Doughty is convinced the changing climate will eventually make the area seasonally hot enough to produce premium wine grapes, loading them with sugar and transforming the area into an extension of the Bay Area’s famous wine country. 

Point Reyes vintner Steve Doughty stands in his vineyard in Point Reyes.
Point Reyes vintner Steve Doughty stands in his vineyard in Point Reyes, which is thought to be too cold for grape growing. Doughty predicts the area will warm up enough under climate change to become a prime grape growing area. 

“In the future, I can probably get them all ripe and make some dynamite pinot noir,” Doughty predicted. 

Doughty claims other anecdotal evidence to support his observations that change is already afoot. Rainfall has become drastically sporadic. In the past he would sequester his cows through the rainy season, turning them loose into the pastures by January 1. But each year he finds he’s letting the cows out earlier as the rains trail off. He says his views of what’s coming are based on the forecasts of scientists.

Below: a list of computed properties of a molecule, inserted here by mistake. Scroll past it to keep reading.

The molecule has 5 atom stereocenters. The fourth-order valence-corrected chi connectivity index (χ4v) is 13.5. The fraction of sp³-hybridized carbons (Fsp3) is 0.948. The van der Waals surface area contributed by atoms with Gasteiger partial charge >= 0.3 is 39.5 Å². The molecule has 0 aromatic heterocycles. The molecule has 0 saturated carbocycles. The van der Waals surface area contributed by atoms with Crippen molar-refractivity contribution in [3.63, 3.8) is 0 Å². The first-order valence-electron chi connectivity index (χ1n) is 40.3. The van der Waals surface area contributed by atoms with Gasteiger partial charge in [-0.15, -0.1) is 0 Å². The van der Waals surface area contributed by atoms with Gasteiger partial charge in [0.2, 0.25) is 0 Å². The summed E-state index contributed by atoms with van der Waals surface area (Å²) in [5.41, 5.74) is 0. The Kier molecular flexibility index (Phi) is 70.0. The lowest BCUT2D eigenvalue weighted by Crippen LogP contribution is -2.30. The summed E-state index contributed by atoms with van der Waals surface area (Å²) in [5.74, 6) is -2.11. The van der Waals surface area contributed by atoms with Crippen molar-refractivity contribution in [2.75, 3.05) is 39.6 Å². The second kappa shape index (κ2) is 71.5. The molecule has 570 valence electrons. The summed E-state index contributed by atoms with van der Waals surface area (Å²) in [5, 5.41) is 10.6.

“And they say it’s changing,” Doughty said. “I’m not going to argue. I’m not a scientist.” 

Vintner Dan Petrosky of Larkmead Winery stands in a research plot.
Vintner Dan Petrosky of Larkmead Winery stands in a research plot where he is testing grape varietals that could potentially fare well in the Napa Valley if climate change eventually renders it too hot for cabernet grapes.